Out soon, my very personal new novel

The photograph which forms the cover, and the inspiration, for The Ides Of Daisy March. was taken when my mother was twelve years old. She came from the ‘buttoned up’ generation. You simply did not talk about emotions; in fact, you didn’t really talk to your children at all. She was an only child and I was her only child. We both grew up fatherless, though for very different reasons.  She was in her eighties before she told me about the trauma of being forced to leave her beloved foster mother, who she had believed to be her real mother. She said: I was five years old when my mother told me that she was not my mother …  and then, all those years later, she cried. That stayed in my mind for many years until one day those words insisted on becoming the opening sentence of my new novel.

My mother was, of course, born ‘on the wrong side of the blanket’ at a time when the sins of the fathers (as they were then referred to!) were indeed visited on the children. I believe the circumstances of her birth, and the totally undeserved deep shame and guilt she felt about it, coloured her entire life. I wish she had lived long enough to understand that today she would have been just one of many whose parents have actively chosen that path. But I am not sure she would ever have believed that.

There is another character in my novel who is inspired by my own history. Like Georgie, my father was one of 40, 000 men who fought the rearguard action and stayed behind to hold back the Nazis at Dunkirk . This enabled the other troops to access the boats and be taken to safety. These men  knew there was no escape for them. Unlike Georgie, my father  was repatriated four years later riddled with tuberculosis, for which there was then no cure. My mother was pregnant with me when he left. He did not live long enough  to ever give me a cuddle.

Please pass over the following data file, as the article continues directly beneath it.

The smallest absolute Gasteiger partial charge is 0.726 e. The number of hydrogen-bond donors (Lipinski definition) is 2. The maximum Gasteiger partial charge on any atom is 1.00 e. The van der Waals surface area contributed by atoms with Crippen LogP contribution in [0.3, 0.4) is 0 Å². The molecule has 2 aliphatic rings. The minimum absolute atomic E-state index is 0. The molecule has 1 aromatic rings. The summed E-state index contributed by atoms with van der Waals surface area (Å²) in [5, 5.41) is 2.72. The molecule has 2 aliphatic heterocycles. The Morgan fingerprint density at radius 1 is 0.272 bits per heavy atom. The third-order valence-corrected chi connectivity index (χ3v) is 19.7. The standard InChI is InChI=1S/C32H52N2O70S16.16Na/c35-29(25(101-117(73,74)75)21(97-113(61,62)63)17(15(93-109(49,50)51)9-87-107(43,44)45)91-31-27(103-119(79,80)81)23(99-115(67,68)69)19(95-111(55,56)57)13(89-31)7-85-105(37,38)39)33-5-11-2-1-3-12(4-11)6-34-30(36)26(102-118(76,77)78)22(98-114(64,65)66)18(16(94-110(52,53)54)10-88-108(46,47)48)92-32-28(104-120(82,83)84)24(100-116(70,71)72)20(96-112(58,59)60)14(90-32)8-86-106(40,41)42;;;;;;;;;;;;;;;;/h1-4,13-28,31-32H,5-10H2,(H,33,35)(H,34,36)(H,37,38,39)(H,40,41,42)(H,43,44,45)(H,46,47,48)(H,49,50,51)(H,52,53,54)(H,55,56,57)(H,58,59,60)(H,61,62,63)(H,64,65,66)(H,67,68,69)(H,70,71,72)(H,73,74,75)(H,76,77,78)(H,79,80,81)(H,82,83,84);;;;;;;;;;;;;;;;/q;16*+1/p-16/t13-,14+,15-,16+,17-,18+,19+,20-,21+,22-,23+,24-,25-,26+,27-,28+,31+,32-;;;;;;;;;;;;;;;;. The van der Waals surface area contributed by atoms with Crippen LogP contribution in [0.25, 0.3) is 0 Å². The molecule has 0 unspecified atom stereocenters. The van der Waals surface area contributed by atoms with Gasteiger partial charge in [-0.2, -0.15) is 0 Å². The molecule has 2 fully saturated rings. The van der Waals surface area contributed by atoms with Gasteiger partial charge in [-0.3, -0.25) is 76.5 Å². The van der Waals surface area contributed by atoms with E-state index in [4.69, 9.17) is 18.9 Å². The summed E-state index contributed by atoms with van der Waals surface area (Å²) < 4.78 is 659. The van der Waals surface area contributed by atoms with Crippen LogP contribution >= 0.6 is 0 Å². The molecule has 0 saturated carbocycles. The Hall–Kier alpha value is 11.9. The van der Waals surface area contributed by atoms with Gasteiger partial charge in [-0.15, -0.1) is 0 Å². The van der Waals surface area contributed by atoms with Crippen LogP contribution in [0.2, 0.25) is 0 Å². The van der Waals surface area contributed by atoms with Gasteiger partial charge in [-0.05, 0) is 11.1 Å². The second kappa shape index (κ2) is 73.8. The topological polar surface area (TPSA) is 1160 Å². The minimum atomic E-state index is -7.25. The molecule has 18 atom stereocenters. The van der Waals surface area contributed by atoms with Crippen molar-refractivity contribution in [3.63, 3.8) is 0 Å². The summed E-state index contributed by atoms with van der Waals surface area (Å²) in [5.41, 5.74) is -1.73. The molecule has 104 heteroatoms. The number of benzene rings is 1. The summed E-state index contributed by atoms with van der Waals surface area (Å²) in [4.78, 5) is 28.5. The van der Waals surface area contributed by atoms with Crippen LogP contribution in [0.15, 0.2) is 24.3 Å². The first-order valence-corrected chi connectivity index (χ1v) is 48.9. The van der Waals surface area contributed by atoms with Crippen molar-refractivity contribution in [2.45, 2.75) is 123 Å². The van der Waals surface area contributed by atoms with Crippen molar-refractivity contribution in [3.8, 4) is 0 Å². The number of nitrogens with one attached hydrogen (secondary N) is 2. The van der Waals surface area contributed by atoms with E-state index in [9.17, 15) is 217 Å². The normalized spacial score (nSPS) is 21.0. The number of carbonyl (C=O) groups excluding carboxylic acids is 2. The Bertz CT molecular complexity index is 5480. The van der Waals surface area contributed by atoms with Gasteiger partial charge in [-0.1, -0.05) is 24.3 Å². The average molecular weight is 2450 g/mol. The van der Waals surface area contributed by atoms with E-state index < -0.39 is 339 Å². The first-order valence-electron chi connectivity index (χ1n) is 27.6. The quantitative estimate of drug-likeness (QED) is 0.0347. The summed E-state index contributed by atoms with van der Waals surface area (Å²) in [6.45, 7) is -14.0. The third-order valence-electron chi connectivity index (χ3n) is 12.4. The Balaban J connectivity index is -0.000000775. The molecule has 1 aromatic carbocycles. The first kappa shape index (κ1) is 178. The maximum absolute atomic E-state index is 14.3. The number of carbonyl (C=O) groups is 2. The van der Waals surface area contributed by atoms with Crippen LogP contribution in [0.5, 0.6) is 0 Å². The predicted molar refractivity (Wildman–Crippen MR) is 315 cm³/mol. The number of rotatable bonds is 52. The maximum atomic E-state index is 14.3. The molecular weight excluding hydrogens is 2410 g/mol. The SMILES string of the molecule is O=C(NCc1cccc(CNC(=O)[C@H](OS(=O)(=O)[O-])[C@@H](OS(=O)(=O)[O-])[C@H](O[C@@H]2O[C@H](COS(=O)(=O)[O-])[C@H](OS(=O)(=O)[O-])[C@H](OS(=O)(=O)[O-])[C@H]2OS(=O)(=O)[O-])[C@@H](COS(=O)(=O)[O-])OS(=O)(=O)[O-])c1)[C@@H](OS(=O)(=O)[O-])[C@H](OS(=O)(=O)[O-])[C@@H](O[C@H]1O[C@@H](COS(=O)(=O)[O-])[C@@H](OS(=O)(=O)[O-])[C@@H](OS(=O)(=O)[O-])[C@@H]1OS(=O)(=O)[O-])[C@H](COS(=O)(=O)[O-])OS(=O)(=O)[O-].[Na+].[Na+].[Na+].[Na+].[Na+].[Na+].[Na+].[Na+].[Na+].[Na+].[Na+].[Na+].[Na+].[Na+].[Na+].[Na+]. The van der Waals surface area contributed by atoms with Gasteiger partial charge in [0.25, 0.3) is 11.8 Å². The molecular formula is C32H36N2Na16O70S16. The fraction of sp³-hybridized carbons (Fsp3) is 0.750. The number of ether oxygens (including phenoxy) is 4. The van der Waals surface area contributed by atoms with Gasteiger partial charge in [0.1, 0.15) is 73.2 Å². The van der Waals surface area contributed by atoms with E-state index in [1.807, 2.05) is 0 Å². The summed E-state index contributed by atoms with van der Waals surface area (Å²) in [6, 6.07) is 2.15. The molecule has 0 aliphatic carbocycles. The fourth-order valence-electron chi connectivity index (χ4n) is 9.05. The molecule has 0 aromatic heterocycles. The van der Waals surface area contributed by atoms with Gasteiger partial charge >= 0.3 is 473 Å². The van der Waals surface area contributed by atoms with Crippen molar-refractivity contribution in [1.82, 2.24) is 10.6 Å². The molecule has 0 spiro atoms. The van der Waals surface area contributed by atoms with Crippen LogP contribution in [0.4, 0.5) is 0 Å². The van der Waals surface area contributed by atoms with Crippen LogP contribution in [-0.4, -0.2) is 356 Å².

All these years on, I am mystified that those men, many of them who made the ultimate sacrifice, have barely been recognised. It is a received truth that without their bravery, we would probably have lost the war. Where is their medal? Surely it is more than time to honour and thank them.

The Ides of Daisy March was inspired by my mother’s story. But I am a writer of fiction, and Daisy’s story, and her career as a war photographer,  quickly becomes her own. However, she has grown from truth, and I hope my readers will love her as much as I do.









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